|Publication number||US5196985 A|
|Application number||US 07/763,648|
|Publication date||Mar 23, 1993|
|Filing date||Sep 23, 1991|
|Priority date||Sep 23, 1991|
|Publication number||07763648, 763648, US 5196985 A, US 5196985A, US-A-5196985, US5196985 A, US5196985A|
|Inventors||Randolph J. Ford, Bob Delturco|
|Original Assignee||Bystat, Inc.|
|Export Citation||BiBTeX, EndNote, RefMan|
|Patent Citations (6), Referenced by (5), Classifications (5), Legal Events (5)|
|External Links: USPTO, USPTO Assignment, Espacenet|
This invention relates to static-conductive straps or bands. More particularly, this invention relates to a resilient static-conductive wrist band which may be easily converted between a self-supporting elongated configuration and an axially coiled configuration.
Static-conductive wrist straps or bands are well known in the art and find particular utility in the electronics assembly field where static electricity may cause serious damage to electronic components. These wrist bands are generally comprised of a fabric which is wrapped around a wrist and secured by a buckle or a loop-hook (Velcro) type attachment. Such an attachment provides means for adjusting the straps to assure a proper fit about the wearer's wrist. Fabric bands may also include elastic and be slid onto the wrist (rather than wrapped around the wrist) and therefore secured by the elastic feature.
In order to conduct static electricity away from the wearer, each of the fabric type wrist straps or bands include a conductive metal element secured on the inner surface of the fabric so as to come in contact with the wearer's skin. Alternatively, the required electrical contact is provided when the inner surface of the fabric is comprised of a conductive fiber (e.g., silver fibers) which are interwoven with the fabric. Some static-conductive wrist straps incorporate both the conductive element and the conductive fibers. The conductive element and/or conducted fibers are connected to a suitable ground. This connection generally employs a snap connector in electrical connection with the conductive element or conductive fibers with the snap connector being permanently afixed to the strap. A wire (i.e., a ground cord) is connected to the snap connector at one end and to the ground at the other end. Thus, any static charge built-up on the wearer is discharged to the ground by the wrist strap via the ground cord. The ground cord typically has a built-in current limiting resistor to prevent electrical shocks to the wearer.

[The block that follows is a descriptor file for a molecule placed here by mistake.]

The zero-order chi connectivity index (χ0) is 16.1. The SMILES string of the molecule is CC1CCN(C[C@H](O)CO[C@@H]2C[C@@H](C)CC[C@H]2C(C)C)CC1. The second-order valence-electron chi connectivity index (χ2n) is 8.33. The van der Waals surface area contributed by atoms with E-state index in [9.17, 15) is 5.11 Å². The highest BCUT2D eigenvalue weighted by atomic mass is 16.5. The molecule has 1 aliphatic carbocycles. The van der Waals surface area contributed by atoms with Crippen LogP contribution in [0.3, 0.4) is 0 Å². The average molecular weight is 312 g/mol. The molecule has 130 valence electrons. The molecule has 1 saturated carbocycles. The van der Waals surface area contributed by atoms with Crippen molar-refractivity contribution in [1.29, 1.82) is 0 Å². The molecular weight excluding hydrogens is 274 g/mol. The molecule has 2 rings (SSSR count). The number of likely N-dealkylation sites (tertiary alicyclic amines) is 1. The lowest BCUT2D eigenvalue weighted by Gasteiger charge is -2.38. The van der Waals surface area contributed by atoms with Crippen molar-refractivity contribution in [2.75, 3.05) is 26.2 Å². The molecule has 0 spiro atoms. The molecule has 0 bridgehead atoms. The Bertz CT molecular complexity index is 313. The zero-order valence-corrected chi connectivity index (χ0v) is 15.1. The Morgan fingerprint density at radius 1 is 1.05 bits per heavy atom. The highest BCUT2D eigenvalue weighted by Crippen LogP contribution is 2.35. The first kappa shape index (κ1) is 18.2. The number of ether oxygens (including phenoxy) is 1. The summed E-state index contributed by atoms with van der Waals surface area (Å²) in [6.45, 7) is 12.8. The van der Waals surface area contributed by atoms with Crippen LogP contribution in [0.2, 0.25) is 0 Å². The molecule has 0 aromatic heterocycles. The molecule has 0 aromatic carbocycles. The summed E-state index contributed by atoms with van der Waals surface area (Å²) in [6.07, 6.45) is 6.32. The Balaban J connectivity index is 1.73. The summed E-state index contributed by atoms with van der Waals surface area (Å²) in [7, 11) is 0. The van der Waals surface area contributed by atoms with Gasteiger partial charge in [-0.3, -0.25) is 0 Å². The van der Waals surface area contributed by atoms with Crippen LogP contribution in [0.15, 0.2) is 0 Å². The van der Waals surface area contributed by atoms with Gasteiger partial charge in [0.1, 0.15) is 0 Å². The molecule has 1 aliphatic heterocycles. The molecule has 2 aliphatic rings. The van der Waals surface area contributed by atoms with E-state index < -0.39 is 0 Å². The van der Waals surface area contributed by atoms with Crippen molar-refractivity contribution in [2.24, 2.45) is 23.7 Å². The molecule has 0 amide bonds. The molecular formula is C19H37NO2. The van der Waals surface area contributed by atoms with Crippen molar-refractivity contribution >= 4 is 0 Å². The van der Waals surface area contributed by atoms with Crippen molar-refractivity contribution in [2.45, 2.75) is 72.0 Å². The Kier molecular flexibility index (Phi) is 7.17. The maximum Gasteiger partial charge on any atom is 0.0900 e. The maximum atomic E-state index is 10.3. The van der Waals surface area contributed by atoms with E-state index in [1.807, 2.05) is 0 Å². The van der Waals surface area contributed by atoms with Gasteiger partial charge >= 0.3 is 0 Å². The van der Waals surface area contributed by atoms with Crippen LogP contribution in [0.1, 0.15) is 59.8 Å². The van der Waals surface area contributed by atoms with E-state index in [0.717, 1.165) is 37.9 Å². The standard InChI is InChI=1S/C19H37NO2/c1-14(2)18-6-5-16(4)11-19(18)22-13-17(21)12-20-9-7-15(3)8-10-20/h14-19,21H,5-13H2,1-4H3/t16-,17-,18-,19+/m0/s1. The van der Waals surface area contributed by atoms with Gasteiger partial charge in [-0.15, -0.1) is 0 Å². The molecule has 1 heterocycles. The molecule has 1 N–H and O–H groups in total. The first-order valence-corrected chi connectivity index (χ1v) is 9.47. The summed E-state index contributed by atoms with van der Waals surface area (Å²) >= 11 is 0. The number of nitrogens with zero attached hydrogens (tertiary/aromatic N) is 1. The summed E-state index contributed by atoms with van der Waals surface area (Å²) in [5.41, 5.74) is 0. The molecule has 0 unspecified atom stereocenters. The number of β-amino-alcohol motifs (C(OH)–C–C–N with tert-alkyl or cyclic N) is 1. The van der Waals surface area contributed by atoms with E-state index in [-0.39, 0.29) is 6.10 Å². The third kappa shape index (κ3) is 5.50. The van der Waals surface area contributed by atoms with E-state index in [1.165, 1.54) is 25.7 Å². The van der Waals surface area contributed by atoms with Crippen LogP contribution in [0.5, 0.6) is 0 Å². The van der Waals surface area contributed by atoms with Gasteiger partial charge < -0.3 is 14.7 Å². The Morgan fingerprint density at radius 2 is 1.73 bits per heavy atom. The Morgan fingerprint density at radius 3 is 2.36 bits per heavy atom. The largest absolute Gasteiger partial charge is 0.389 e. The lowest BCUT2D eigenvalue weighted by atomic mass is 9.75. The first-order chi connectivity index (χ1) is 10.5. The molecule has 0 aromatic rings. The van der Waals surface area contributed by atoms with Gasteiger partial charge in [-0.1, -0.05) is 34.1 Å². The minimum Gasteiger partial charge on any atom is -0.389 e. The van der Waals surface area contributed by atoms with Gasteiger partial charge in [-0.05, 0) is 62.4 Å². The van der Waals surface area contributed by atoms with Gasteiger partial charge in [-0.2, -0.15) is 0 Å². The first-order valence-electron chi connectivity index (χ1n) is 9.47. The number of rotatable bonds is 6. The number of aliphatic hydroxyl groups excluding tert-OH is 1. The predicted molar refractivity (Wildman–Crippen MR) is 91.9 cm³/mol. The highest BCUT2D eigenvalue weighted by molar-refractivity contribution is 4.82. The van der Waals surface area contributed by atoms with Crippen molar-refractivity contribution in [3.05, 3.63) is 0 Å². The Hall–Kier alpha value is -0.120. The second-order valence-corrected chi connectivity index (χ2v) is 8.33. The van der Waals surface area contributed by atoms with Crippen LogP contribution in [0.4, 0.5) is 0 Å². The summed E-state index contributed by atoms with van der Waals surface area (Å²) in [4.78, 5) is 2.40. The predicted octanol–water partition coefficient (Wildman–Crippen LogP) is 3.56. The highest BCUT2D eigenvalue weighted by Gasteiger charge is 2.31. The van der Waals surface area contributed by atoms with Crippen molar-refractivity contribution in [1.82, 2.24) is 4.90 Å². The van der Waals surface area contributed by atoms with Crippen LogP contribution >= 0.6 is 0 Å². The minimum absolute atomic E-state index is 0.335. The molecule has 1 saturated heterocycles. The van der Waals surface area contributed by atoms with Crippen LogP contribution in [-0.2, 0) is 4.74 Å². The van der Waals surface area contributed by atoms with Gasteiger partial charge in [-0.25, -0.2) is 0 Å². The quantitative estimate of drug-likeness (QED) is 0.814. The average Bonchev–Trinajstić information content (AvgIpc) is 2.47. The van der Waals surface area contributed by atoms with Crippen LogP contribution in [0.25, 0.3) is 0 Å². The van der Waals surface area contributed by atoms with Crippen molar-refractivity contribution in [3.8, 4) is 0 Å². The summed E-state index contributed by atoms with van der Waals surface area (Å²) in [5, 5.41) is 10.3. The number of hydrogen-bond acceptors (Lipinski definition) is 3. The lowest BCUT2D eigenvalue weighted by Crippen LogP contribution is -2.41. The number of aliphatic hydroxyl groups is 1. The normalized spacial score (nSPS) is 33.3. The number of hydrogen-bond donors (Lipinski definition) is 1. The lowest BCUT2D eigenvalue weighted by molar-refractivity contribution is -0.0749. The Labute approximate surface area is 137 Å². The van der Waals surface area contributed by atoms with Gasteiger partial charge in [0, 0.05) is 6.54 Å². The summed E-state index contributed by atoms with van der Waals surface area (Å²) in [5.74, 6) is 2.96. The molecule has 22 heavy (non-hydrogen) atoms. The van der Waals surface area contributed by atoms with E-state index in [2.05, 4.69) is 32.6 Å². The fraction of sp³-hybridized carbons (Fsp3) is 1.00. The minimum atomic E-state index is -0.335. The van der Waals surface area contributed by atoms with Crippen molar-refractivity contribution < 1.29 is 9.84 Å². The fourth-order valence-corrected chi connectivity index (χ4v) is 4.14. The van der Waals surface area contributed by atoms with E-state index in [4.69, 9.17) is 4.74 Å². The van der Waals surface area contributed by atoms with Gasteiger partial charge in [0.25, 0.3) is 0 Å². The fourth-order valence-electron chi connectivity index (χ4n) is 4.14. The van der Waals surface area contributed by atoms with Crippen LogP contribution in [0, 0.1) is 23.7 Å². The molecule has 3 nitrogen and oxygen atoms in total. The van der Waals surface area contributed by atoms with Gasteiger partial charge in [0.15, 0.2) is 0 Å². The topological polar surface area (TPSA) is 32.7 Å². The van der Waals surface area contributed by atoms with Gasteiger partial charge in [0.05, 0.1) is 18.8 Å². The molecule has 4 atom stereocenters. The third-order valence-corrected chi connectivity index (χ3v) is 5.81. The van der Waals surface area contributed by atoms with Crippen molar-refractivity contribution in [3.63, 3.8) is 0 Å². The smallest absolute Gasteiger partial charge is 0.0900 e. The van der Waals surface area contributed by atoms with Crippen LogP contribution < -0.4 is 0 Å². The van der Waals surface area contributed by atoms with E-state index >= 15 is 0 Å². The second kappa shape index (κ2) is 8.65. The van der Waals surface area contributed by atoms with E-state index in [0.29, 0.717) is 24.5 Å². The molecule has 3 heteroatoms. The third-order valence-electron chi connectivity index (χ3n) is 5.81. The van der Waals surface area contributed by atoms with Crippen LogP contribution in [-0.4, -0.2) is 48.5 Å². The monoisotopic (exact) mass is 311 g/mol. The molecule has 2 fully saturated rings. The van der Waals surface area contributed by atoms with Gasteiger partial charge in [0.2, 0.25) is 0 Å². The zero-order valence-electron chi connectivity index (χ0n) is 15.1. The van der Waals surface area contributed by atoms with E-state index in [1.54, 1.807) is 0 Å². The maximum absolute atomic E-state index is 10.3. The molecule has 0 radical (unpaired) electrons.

While well suited for its intended purposes, prior art static-conductive wrist straps do suffer from certain drawbacks and deficiencies. For example, the fabric from the wrist straps will wear over time and generate particulates which are undesirable in areas such as "clean rooms" commonly found in the electronics industry. In the case of elastic wrist straps, the elastic straps tend to lose their elastic characteristics over time. Still another drawback of prior art devices is related to the safety of such devices. A wide variety of machines are used in electronics manufacturing, many of which are in areas where these static-conductive wrist straps are employed. If the wrist strap becomes caught in one of these machines while the machine is in operation and while the wrist strap is being worn, injury may result since the strap is not easily (i.e., quickly) removed from the wearer's wrist.
The above-discussed and other drawbacks and deficiencies of the prior art are overcome or alleviated by the static-conductive wrist strap of the present invention. In accordance with the present invention, the static-conductive wrist strap comprises a resilient strip having an electrically conductive surface and a snap connector in contact with the electrically conductive surface. In accordance with a preferred embodiment, the electrically conductive surface comprises a surface of the resilient strip (in which case the entire strip is comprised of electrically conductive material). In accordance with an alternate embodiment, the resilient strip is covered by a sleeve, one side (i.e., the electrically conductive surface) of which has conductive fibers interwoven therewith or which is treated with an electrically conductive ink.
In accordance with still another embodiment, the resilient strip is coated on one surface (i.e., the electrically conductive surface) with an electrically conductive ink.
During use, the strap is coiled around a wrist or ankle so that the electrically conductive surface is in contact with the wearer's skin. The opposing surface of the strap is covered with a non-conductive material (e.g., vinyl sheath). A ground cord (a wire typically having a built-in current limiting resistor) is connected to the snap connector at one end and to a suitable ground at the other end. Static electricity associated with the wearer is easily transferred to the conductive surface of the strap and then travels from the snap connector to the ground cord.
In accordance with an important feature of the present invention, the resilient strap comprises spring means which may be converted between a spirally coiled configuration and a self supporting axially extended configuration. The spring means comprises an elongated resilient strip of substantially uniform width and thickness and includes opposed top and bottom surfaces. In the extended configuration the strip exhibits a concavo-convex profile. In the coiled configuration the strip exhibits a rectilinear profile.